After tracheal intubation, patients will be mechanically ventilated with an inspired mixture of air and oxygen (1:1). Ventilation, using a semi-closed breathing system with a fresh gas flow of at least 2 L/min during anaesthesia maintenance, will be adjusted to achieve end-tidal carbon dioxide varying from 30-35 mmHg. No local anaesthesia will be allowed. Anaesthesia will be maintained according to one of the following three study groups: desflurane + fentanyl: desflurane will be maintained in a 5.6 to 6.1 MAC intervals and fentanyl (2-3 μg/kg/h or 0.7 μg/kg boluses). If necessary, fentanyl (1-2 μg/kg/h) can be supplemented just before skin incision; sevoflurane + fentanyl: sevoflurane will be maintained in a 0.75 to 1.25 MAC interval and fentanyl (2-3 μg/kg/h or 0.7 μg/kg boluses). If necessary, fentanyl (1-2 μg/kg/h) can be supplemented just before skin incision; propofol + fentanyl: propofol will be maintained with continuous infusion at 10 mg/kg/h for the first 10 minutes, then reduced to 8 mg/kg/h for the ensuing 10 minutes and reduced to 6 mg/kg/h thereafter. If necessary, fentanyl (1-2 μg/kg/h) can be supplemented just before skin incision.

The administration of the assigned hypnotic (desflurane, sevoflurane or propofol) will be stopped at skin dressing. During awakening phase fresh gas flow will be increased to the "minute volume" of the individual patient. When surgery ends, residual neuromuscular blockade will be antagonized with neostigmine 2.5 mg and atropine 1 mg or glycopirrolate at 25% recovery of the first train of four (TOF)-induced twitch and patients were allowed to recover to a TOF ratio of 0.9. Administration of paracetamol (1 g IV) for postoperative analgesia, will be started at surgical wound closure and continued at the dose of 1 g 3 times/day, if necessary opioids can be used to supplement postoperative analgesia.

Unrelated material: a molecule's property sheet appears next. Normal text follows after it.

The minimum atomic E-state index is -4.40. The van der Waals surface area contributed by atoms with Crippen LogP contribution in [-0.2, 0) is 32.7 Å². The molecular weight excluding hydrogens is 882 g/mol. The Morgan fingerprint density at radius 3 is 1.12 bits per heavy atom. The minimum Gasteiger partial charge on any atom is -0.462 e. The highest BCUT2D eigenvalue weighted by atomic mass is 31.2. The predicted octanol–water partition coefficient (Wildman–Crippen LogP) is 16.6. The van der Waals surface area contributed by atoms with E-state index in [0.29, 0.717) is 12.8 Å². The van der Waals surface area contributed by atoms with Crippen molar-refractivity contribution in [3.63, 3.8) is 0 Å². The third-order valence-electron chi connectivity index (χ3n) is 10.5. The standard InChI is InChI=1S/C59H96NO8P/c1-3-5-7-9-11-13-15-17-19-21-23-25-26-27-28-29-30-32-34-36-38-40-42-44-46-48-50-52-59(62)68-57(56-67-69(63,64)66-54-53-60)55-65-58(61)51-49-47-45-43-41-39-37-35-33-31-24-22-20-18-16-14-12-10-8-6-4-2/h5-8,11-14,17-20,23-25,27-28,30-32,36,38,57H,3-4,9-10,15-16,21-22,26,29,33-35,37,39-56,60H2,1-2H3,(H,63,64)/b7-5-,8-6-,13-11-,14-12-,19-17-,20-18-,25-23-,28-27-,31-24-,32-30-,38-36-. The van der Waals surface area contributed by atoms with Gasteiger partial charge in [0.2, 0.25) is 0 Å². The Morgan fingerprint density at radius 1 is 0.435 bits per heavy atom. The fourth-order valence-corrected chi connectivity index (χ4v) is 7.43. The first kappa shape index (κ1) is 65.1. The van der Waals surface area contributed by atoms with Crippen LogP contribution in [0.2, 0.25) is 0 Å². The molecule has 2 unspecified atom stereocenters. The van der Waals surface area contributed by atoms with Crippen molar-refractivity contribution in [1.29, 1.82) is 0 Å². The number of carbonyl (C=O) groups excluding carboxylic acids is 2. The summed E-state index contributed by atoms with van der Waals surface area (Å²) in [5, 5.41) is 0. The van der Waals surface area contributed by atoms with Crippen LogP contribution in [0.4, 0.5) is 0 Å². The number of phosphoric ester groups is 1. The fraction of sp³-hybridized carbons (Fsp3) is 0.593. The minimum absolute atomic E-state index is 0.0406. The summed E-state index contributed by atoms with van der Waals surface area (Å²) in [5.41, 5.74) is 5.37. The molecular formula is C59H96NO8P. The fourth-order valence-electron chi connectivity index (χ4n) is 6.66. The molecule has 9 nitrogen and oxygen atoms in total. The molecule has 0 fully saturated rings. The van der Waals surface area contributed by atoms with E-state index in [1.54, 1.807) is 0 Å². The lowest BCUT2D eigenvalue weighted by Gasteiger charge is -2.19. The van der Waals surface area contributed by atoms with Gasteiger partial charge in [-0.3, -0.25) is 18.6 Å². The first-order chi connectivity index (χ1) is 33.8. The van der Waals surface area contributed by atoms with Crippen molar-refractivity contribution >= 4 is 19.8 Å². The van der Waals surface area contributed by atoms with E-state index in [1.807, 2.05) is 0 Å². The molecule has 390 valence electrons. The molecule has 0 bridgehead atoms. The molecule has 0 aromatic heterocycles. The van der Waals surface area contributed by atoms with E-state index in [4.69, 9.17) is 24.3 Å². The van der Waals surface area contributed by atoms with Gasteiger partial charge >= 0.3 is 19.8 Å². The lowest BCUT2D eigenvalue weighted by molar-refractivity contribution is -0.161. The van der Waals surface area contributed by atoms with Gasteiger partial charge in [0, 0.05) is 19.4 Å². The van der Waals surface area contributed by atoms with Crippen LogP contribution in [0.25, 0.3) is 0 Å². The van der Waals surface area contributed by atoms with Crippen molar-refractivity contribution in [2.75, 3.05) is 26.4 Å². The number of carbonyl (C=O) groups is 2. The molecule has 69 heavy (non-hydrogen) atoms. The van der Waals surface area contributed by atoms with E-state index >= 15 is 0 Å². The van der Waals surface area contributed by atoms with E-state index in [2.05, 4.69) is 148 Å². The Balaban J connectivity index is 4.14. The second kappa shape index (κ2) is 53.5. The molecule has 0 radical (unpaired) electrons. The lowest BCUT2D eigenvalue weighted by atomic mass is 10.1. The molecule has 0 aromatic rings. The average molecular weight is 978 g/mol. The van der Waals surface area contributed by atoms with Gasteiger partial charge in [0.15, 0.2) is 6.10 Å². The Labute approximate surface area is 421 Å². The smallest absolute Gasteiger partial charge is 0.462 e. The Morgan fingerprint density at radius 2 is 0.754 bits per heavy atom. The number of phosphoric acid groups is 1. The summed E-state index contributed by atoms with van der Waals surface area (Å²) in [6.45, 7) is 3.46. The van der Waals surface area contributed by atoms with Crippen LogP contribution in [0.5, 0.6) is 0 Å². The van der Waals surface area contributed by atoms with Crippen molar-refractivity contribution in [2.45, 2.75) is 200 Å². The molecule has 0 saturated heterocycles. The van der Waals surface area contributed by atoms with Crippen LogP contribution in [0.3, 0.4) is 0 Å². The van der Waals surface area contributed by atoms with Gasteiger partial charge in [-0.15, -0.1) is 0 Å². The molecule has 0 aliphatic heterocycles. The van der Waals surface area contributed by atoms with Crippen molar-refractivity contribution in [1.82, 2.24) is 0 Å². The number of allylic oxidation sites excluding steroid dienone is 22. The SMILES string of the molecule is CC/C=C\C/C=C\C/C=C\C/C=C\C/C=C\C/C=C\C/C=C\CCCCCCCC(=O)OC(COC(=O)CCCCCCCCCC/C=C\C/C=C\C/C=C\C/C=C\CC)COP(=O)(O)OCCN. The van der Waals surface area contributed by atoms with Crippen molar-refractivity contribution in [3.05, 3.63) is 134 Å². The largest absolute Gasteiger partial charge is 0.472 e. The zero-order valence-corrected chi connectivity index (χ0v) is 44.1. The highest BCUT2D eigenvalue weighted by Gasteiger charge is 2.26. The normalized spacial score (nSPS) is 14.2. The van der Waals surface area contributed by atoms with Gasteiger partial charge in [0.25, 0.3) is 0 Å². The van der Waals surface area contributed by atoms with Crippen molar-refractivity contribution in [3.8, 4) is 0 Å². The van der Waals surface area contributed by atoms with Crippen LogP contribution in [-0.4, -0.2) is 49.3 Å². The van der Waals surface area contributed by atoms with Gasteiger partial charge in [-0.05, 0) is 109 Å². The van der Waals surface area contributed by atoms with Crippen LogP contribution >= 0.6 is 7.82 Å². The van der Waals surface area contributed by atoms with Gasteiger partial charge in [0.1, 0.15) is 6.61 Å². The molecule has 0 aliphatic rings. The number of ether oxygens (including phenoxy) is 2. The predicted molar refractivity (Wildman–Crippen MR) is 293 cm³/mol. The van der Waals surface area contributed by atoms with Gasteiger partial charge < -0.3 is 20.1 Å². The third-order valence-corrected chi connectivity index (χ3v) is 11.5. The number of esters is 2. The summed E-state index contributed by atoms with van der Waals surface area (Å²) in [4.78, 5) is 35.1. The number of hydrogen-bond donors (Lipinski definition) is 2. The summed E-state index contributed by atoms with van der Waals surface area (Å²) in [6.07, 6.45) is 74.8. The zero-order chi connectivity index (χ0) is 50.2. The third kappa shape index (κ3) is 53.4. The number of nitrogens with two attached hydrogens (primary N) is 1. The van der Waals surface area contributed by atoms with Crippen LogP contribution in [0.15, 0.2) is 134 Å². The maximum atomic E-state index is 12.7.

Postoperative (post-anesthesia) pain will be evaluated every 20 minutes, once patients reach a postoperative Aldrete score ≥ 9, for the first postoperative hour (20, 40, and 60 min) [25]. Research assistants, unaware of the group assignment, will record postoperative pain scores reported by patients during structured interviews using a verbal version of the Visual Analog Scale (VAS), in which a rating of zero corresponds to no pain, ratings of 1-4 indicate moderate pain, and ratings of 5-10 correspond to severe pain [26].